via prohoopshistory.com

In 1961, Pettit, Lovellette, and Hagan were the top three players on the St. Louis (later Atlanta) Hawks. They also happened to be white Southerners adjusting to their new African-American teammate Cleo Hill. Hill was a dynamic 6'1" guard out of historically black Winston-Salem, and before Earl Monroe emerged as an even higher-profile graduate of the school, Hill was confounding defenders with his athleticism and fancy scoring moves. A first-round pick in the 1961 draft, Hill scored 26 points in his debut, and had several more double-figure games through mid-November.

It was around that time when the aforementioned Big Three of the Hawks allegedly began freezing Hill out, denying him the ball as his minutes and shot attempts progressively diminished. Stories vary as to whether this was racially-motivated or a simple case of three veteran superstars insecure at the arrival of a talented young prospect who could jeopardize what was then a far more tenuous way to make a living. Whatever the case was, Hill never played in the NBA again after averaging just 5.5 points as a rookie.


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This list, not surprisingly, has a few examples from the 1970s, a decade when many NBA players were openly using drugs, especially cocaine, and ruining promising careers in the process. One of those players who snorted their careers away was the late Marvin “Bad News” Barnes. A talented, athletic forward who dominated in the last few seasons of the ABA, Barnes’ goofy personality gave birth to several funny stories from his time in the renegade league. These include his remark about not wanting to “get on no time machine,” as his flight would have left Louisville at 8:00 a.m. and arrived at St. Louis at 7:56 due to the difference in time zones.

Sadly, Barnes was a shell of his old ABA days when the NBA absorbed the league. Drugs were compromising his game at that time, and he would admit later in life to have snorted cocaine on the bench while playing for the Boston Celtics. Certainly, that’s not something anyone could get away with in today’s NBA.


Sergio Estrada-USA TODAY Sports

As a Lakers fan since childhood, this writer is somewhat disappointed to see multiple Lakers mentions on this list. And while D’Angelo Russell isn’t the last Laker included, he’s also the team's most recent example of unprofessionalism. During his rookie season in 2015-16, Russell recorded teammate Nick Young’s confession that he wasn’t 100 percent faithful to rapper Iggy Azalea, his then-fiancee. The video was meant to be a prank, but it leaked out, led to the couple’s eventual breakup, and resulted in Russell being ostracized by his teammates for a good long while.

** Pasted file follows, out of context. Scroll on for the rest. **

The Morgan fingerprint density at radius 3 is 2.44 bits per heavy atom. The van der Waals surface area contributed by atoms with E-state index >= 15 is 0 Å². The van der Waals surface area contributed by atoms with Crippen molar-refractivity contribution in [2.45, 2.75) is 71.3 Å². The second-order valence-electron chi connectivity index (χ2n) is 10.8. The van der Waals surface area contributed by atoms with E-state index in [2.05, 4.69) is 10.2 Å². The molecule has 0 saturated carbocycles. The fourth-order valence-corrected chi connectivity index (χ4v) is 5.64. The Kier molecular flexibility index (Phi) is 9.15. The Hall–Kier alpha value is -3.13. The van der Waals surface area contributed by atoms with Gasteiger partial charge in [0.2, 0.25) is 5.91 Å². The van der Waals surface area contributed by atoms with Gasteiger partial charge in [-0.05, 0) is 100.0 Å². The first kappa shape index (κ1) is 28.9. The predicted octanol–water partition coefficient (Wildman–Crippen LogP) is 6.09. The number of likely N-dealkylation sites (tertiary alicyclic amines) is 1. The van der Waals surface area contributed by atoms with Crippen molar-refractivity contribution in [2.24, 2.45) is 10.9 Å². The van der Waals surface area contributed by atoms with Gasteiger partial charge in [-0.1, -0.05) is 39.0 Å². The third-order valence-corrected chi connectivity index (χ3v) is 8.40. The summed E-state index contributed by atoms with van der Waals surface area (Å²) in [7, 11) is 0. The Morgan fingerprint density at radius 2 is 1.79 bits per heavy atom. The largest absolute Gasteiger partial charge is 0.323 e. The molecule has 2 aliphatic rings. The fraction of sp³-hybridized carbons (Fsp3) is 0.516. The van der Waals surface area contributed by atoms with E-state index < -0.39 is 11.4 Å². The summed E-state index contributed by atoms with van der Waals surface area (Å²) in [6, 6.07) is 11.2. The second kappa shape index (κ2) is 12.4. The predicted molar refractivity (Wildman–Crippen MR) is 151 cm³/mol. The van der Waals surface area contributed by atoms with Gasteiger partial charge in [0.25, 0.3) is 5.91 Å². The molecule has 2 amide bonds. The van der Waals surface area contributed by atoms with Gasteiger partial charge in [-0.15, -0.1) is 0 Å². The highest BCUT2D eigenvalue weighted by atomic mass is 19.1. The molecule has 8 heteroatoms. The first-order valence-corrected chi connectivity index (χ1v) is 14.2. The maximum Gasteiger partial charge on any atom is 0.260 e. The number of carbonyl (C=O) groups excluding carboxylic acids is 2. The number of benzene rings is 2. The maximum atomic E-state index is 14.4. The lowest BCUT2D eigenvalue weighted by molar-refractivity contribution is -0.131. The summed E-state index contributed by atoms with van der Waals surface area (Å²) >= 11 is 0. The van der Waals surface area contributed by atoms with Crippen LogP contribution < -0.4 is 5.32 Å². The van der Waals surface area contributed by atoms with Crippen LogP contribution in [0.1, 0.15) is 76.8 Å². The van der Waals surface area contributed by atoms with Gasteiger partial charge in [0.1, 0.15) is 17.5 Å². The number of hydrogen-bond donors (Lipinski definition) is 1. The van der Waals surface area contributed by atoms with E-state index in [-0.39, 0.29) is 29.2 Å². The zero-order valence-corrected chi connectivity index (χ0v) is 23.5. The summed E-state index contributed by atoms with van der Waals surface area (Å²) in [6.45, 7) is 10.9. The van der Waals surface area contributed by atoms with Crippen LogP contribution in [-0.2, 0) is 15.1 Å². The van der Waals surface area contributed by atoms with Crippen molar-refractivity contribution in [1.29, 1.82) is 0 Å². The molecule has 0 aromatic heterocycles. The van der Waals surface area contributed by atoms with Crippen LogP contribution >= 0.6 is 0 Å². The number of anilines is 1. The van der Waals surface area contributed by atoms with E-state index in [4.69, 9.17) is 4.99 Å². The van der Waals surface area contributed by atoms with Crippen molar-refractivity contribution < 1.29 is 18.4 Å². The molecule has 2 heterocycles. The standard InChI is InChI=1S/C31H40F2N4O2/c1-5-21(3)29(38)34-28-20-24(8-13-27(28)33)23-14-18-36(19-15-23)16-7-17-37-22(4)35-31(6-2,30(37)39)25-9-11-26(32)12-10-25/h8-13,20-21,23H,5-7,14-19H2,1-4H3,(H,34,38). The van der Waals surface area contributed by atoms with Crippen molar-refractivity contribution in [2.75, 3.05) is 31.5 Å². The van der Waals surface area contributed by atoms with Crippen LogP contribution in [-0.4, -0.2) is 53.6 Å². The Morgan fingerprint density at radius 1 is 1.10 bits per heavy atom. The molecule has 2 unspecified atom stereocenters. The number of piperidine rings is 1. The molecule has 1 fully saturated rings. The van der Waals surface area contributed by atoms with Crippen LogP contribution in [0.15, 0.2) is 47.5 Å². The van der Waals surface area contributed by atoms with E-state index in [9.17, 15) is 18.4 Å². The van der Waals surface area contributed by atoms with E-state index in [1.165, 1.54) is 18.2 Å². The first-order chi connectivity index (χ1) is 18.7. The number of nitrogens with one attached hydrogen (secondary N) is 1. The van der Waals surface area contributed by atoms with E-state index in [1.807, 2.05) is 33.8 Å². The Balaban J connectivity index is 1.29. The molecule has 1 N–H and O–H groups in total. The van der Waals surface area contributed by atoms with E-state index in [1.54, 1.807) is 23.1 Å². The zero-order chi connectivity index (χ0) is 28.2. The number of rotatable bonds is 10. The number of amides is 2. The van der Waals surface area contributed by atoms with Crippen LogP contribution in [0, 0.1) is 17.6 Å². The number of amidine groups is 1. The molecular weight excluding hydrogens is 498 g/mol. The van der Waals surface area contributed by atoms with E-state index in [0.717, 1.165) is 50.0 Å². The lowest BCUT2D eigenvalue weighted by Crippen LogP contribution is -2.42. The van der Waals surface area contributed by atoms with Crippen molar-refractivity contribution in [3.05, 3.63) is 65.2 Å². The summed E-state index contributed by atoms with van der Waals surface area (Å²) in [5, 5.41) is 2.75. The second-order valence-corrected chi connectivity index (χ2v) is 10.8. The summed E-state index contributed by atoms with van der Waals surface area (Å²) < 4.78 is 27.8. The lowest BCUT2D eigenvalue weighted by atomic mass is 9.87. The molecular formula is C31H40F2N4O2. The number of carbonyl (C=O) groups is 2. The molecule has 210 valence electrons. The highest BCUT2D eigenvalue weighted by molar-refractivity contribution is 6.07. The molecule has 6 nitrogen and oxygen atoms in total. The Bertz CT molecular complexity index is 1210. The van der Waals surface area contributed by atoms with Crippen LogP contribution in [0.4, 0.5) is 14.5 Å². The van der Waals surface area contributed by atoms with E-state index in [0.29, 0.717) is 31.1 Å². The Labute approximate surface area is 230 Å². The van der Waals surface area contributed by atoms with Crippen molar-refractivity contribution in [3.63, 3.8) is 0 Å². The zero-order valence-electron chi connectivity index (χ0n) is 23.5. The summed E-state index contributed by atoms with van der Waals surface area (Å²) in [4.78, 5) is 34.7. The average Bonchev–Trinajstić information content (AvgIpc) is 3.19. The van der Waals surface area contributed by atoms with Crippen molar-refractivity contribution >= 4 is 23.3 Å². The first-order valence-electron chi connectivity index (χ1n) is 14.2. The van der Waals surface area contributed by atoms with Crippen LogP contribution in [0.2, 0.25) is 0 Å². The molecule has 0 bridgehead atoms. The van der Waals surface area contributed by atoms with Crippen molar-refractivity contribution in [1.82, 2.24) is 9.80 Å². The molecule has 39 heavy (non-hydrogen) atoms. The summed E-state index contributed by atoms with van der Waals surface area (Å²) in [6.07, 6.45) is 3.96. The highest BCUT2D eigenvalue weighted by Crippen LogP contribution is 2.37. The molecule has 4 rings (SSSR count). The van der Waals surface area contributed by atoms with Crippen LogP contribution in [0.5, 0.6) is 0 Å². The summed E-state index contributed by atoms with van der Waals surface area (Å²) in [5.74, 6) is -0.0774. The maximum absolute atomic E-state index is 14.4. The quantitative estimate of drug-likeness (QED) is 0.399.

There’s no way to condone cheating on your partner, and all those so-called “Bro Codes” can be overrated, if not outright sexist at times. But Russell’s actions were a detriment to team chemistry on an already-awful Lakers team, and that’s why, to quote WWE’s Chris Jericho, he just made the list.


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Scot Pollard was always a strange dude, a career backup center better-known for his ever-changing hairdos and facial hair than anything he ever achieved on court. Right ahead of his final NBA season in 2007-08, Pollard quipped that he settled for #66 with the Boston Celtics because they wouldn't let him add an extra "6" to the number — you know, because it's the Number of the Beast. But while that was merely an offbeat comment that serves as a classical example of Pollard's, um, quirkiness, it was far from being as controversial as one he made a few months prior, as a Cleveland reserve.

Staring into the camera as the Cavs were in the middle of a timeout, Pollard blurted out the line "Hey kids, do drugs!", doing it merely for laughs. But since that was such an audible comment, he soon received major backlash for seemingly encouraging young people to get high, and quickly apologized for a cheap attempt at humor gone bad.


Ed Szczepanski-USA TODAY Sports

When Rajon Rondo, who hasn’t exactly been a paragon of professionalism at times in his NBA career, calls your relationship with coaches the worst he's ever seen, you know that you’re a piece of work. That’s the case with DeMarcus Cousins, who may be the Sacramento Kings’ franchise player, but is a constant headache for coaches. In fact, one can even say that Cousins is responsible for the high turnover rate of coaches in SacTown, no thanks to his frequent tantrums and trade demands.